By Carlos Roa
The twenty-seventh United Nations Climate Change Conference 2022, more commonly known as COP27, has already concluded its sessions, held from November 6 to 18 in Sharm El-Sheikh, Egypt.
The main news was that a climate change “loss and damage” funding was approved. This is a vindication for developing countries, which bear the least responsibility for this problem, but which are suffering its devastating effects. For the Secretary General of the United Nations, António Guterres, this is “A much needed political signal to rebuild broken trust”.
One of the points made by observers at the meeting is that more concrete commitments are needed to reduce the consumption of fossil fuels, but this will be achieved sooner rather than later, because there is more and more public awareness in the world in this regard.
COP27 in detail
The European Union, together with the United States and many developing countries, called for more ambitious language in the final declaration, which called for a “rapid, deep and sustained” cut in emissions.
On this, European Commission Vice President Frans Timmermans said, “We should have done much more. Our citizens expect us to achieve much faster emissions reduction. We have already lost too much time.”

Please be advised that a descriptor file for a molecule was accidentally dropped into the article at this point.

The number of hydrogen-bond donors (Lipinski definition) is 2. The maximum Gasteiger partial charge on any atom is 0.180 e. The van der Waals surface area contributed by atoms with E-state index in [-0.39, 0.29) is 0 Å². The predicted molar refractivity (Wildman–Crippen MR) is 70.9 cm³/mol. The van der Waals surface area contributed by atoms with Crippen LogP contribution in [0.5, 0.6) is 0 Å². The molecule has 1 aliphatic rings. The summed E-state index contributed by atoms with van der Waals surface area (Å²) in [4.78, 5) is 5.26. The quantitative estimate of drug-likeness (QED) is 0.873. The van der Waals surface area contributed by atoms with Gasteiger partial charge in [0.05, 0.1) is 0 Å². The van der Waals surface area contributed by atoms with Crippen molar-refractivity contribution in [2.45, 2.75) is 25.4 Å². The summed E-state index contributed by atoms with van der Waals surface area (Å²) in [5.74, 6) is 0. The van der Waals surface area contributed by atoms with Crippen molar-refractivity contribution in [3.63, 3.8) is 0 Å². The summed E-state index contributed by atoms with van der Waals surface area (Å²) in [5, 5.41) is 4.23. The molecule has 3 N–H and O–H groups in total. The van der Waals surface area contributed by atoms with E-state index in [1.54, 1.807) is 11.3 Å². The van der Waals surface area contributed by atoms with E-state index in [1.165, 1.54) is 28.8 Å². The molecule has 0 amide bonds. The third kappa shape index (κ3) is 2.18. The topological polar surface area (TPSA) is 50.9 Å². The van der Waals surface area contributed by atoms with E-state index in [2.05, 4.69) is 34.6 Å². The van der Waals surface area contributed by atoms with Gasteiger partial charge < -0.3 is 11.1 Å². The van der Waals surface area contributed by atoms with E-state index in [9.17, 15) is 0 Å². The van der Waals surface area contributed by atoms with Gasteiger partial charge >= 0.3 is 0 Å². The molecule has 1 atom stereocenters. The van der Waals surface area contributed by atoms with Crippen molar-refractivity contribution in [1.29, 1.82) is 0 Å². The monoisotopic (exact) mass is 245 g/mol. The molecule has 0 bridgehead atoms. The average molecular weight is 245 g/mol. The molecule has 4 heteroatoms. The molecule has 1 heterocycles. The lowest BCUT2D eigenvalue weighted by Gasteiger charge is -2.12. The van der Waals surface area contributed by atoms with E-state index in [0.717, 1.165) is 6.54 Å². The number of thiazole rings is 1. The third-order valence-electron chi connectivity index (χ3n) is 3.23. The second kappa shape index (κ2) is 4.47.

In this regard, our reference point remains the Paris agreement, with its goal of limiting global warming to 1.5 degrees Celsius compared to pre-industrial levels.
The final text of COP27 states that limiting global warming to 1.5 degrees above pre-industrial levels requires “rapid, deep and sustained reductions of greenhouse gas emissions” by 2030.
A theme that was present at this conference was the recent Inflation Reduction Act passed in the United States, which addresses ambitious climate action as a priority. This is an example that will motivate governments around the world to act in the same way.
One of the most important events of the last two weeks was not at COP27, but at the G20 meeting in Bali, where Presidents Biden and Xi agreed to resume formal climate talks between the U.S. and China, the world’s two largest emitters of greenhouse gases.
VoLo voices at the Summit
VoLo Foundation was represented by Florida International University Law Professor Mario Loyola and Solemi Hernandez, Citizens’ Climate Lobby’s Regional Coordinator for the Southeastern United States.
Loyola met with academics, activists and leaders to advance issues such as climate finance and climate empowerment actions. He also participated in a panel on the International Energy Agency’s World Energy Outlook.
For her part, Hernandez was instrumental in the “People’s Pavilion” event, as a virtual networking space for those interested in climate empowerment, especially for those who could not physically be at the event.
The priorities at the end of COP27 remain the same as at the beginning: we dare to go one step further and lead by example. Imitation will expand the changes in our behavior, so that we can move forward. When we have achieved new goals, then we can make new commitments.
As The New York Times journalist German Lopez said: “International climate summits are imperfect, but they have led to real progress.”